How many carbohydrates should I eat?
There is no one-size-fits-all amount of carbohydrates that people should eat. This amount can vary, depending on factors such as your age, sex, health, and whether or not you are trying to lose or gain weight. On average, people should get 45 to 65 percent of their calories from carbohydrates every day. On the Nutrition Facts labels, the Daily Value for total carbohydrates is 275 g per day. This is based on a 2,000-calorie daily diet. Your Daily Value may be higher or lower depending on your calorie needs and health.
Is it safe to eat a low-carb diet?
Some people go on a low-carb diet to try to lose weight. This usually means eating 25g and 150g of carbs each day. This kind of diet can be safe, but you should talk to your health care provider before starting it. One problem with low-carb diets is that they can limit the amount of fiber you get each day. They can also be hard to stay on for the long term.
- Artificial Sweeteners and Cancer (National Cancer Institute) Also in Spanish
- Carbohydrate-Loading Diet (Mayo Foundation for Medical Education and Research) Also in Spanish
- Glycemic Index Diet: What's Behind the Claims (Mayo Foundation for Medical Education and Research) Also in Spanish
- High-Fructose Corn Syrup: What Are the Health Concerns? (Mayo Foundation for Medical Education and Research) Also in Spanish
- Low-Carb Diet: Could It Help You Lose Weight? (Mayo Foundation for Medical Education and Research) Also in Spanish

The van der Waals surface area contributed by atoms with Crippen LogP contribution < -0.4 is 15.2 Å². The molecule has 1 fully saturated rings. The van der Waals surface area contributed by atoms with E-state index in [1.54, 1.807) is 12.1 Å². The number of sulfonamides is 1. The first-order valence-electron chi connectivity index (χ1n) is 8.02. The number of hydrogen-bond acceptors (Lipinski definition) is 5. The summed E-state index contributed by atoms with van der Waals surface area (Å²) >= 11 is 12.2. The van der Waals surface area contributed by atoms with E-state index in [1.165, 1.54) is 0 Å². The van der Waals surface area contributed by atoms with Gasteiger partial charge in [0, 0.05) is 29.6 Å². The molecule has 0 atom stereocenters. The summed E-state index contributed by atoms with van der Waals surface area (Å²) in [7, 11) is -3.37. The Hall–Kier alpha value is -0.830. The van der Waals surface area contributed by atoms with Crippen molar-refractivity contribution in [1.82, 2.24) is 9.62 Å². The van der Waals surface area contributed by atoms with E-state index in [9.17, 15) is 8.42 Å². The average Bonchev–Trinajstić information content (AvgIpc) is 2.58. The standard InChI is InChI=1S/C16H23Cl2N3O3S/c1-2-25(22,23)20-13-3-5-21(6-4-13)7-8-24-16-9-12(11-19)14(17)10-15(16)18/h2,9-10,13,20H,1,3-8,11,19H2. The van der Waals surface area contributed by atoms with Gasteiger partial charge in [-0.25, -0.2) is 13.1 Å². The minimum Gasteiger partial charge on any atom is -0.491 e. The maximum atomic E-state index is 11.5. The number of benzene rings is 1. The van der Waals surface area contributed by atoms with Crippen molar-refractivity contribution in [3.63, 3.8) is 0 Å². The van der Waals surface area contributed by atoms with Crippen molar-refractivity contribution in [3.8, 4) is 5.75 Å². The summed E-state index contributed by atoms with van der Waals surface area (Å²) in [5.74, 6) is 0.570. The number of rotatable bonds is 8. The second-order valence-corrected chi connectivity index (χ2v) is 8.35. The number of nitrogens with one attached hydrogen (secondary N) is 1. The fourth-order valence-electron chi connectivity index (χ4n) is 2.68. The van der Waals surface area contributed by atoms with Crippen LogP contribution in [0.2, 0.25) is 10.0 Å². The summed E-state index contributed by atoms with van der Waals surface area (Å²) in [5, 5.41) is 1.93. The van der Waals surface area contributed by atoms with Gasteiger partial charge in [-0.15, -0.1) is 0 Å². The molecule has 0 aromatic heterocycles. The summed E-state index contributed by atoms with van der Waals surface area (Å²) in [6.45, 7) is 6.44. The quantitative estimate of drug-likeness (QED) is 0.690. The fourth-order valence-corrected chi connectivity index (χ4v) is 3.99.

- Added Sugar: Don't Get Sabotaged by Sweeteners (Mayo Foundation for Medical Education and Research) Also in Spanish
- Artificial Sweeteners and Other Sugar Substitutes (Mayo Foundation for Medical Education and Research)
- Carbohydrates and Diabetes (For Parents) (Nemours Foundation) Also in Spanish
- Counting Carbs? Understanding Glycemic Index and Glycemic Load (National Institutes of Health) Also in Spanish
- Sweet Stuff: How Sugars and Sweeteners Affect Your Health (National Institutes of Health) Also in Spanish
- Whole Grains: Hearty Options for a Healthy Diet (Mayo Foundation for Medical Education and Research) Also in Spanish
Journal Articles References and abstracts from MEDLINE/PubMed (National Library of Medicine)
- Allergies and Hyperactivity (and sugar) (American Academy of Pediatrics) Also in Spanish
- Carbohydrates, Sugar, and Your Child (Nemours Foundation) Also in Spanish
- Cut Back on Your Kid's Sweet Treats: 10 Tips to Decrease Added Sugars (Department of Agriculture) - PDF Also in Spanish
- Learning about Carbohydrates (Nemours Foundation) Also in Spanish
- Calorie count - sodas and energy drinks (Medical Encyclopedia) Also in Spanish
- Carbohydrates (Medical Encyclopedia) Also in Spanish
- Counting carbohydrates (Medical Encyclopedia) Also in Spanish
- Sweetened beverages (Medical Encyclopedia) Also in Spanish
- Sweeteners - sugar substitutes (Medical Encyclopedia) Also in Spanish